|Remington Rolling Block|
|Place of origin||United States|
|In service||1867–1918|
|Wars||American Indian Wars, Wars of Italian unification, War of the Triple Alliance (limited), Franco-Prussian War, Ten Years' War, Third Carlist War, Cantonal rebellion, Conquest of the Desert, Ethiopian–Egyptian War, Serbian–Ottoman Wars (1876–1878), Russo-Turkish War, Little War, Mahdist War, Mapuche uprising of 1881, Anglo-Egyptian War, South African Wars (1879–1915), War of the Pacific, Revolution of the Park, Chilean Civil War of 1891, First Melillan campaign, Cuban War of Independence, Intentona de Yauco, Philippine Revolution, Greco-Turkish War (1897), Spanish–American War, Philippine–American War, Totoposte Wars, Mexican Revolution, Italo-Turkish War, World War I, Anglo-Egyptian Darfur Expion, Coto War|
|Manufacturer||Remington Arms Company|
|Mass||9.25 lb (4.20 kg)|
|Length||50.4 in (1,280 mm) to 53.3 in (1,350 mm)|
|Barrel length||35.7 in (910 mm) to 37.4 in (950 mm)|
8×58mmR Danish Krag
6.5mm Daudeteau No. 12
11 mm Danish Various Target/Sporting/Hunting Calibers
|Sights||Rear ramp & leaf sight, blade front sight|
Remington Rolling Block is a family of breech-loading rifles that was produced from the mid-1860s into the early 20th century by E. Remington and Sons (later Remington Arms). The action was extremely strong, and could easily withstand the increased pressure of the new smokeless powders coming into use by the late 1880s.
These rifles were made in a variety of calibers, both rimfire and centerfire, including the 12.17x42 mm rimfire, 12.17x44 mm rimfire and 12.17x44 mm rimmed centerfire Swedish and Norwegian cartridges, .43 Spanish (11.15x58mmR), .50-70, .40-70, .45-70 and later in .22 caliber. Later models were produced in .30-06 Springfield, 7×57mm Mauser, and 8×50mmR Lebel.
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The Remington Rolling Block was developed from the 1863 pattern .50 calibre split breech carbine issued to the US Cavalry during the American Civil War. This earlier weapon was designed by Joseph Rider and Leonard Geiger to fire the same cartridges as the Spencer carbine. The split breech rifle lacked a hammer spur because it self-cocked when the breechblock was opened. In 1865, Rider improved the split breech design to create the rolling-block action which was named the "Remington System". The rolling-block later saw service with George Armstrong Custer's Seventh Cavalry at the Battle of the Little Bighorn, and also in the hands of Native American braves during the Indian Wars.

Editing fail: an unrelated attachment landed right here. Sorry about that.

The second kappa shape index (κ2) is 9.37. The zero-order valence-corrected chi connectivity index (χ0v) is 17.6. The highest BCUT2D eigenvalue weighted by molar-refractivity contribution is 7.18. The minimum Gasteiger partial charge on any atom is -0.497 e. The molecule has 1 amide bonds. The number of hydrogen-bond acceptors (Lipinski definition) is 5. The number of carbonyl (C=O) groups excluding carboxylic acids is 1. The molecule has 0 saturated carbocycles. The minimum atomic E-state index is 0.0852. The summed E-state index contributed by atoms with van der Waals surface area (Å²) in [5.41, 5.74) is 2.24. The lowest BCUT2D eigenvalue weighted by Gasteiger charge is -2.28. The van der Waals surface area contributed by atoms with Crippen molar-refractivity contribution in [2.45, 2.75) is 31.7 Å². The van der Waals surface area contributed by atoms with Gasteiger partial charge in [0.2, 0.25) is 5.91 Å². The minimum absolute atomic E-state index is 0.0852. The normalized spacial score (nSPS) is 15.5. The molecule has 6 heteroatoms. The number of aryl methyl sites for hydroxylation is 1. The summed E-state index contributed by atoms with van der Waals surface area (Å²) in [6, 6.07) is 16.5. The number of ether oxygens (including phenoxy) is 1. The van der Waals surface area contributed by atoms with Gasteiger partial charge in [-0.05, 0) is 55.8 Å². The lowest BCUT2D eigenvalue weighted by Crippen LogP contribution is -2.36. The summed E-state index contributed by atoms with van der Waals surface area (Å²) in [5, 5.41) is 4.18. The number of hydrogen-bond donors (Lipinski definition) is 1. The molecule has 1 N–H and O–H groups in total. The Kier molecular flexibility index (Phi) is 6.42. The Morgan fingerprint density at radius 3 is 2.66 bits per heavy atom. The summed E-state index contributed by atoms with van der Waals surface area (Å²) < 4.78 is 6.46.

In 1867, the United Kingdoms of Sweden and Norway was the first military to adopt the rifle as the standard military rifle. Around 250,000 military rifles and carbines and 85,000 civilian rifles in Sweden, were produced under license by Carl Gustafs Stads Gevärsfaktori and Husqvarna Vapenfabriks Aktiebolag, and about 53,000 rifles in Norway by Kongsberg Vaapenfabrik.
In 12.17×42mmRF and 12.18×44mmRF (two cartridges that were interchangeable), and towards the end of its service life also 8×58mmR Danish Krag centerfire, the rolling-block served as the standard service rifle of the Swedish Army from 1867 to the mid-1890s, when it was replaced by the Swedish Mauser. In Norway it was the standard service rifle from 1867 to the mid-1880s, when it was replaced by the M1884 Jarmann. In .43 Spanish it was the chief service arm of the Spanish Army from 1869–1893, and was used by reserve and militia forces for many years thereafter. Many rolling-block rifles were used by Argentina before being replaced in 1891 by the new 7.65mm Mauser, and were also widely used by Egypt and Mexico.
Like Sweden and Norway, Denmark adopted the rifle in 1867 in 11×41,5mmRF (11 mm caliber). Initially the Royal Danish Army bought 40,000 rifles and 1800 carbines in the United States between 1867–1868. Later 31,551 rifles and about 4,600 carbines were made at the government owned rifle factory in Copenhagen. Production was halted in 1888 and the last rifles were decommissioned in 1940. In Danish service it was replaced by the M/1889 Krag–Jørgensen.
The British Empire purchased rolling-blocks to arm the Egyptian Army during the 1870s. These were made in Liège, Belgium, in .43 Egyptian calibre and were issued with a sword bayonet. Rolling-block rifles were used against Muhammad Ahmad's Ansar Dervishes during the Mahdist War, including at the Battle of Khartoum where General Gordon met his end. Guns with decorative brass Islamic crescents and Arabic inscriptions on the buttstock are not uncommon on the collector's market.
During World War I, the British Royal Navy purchased 4,500 rolling-block rifles in 7mm Mauser from Remington's leftover stock after production had ended, issuing them to the crews of minesweepers and Q-ships. In November 1914, production of the rolling-block was resumed, in the form of a French contract for rifles in 8×50mmR Lebel, designated by France as "Fusil Remington modèle 1914". 100,291 such rifles were delivered by 1916, and used to equip rear-line troops.
Civilian Remington Rolling Block rifles, and later surplus military rifles, became very popular among hunters in Scandinavia, particularly for moose hunting, with ammunition for the rifles being commonly available on the civilian market into the 1920s–1930s.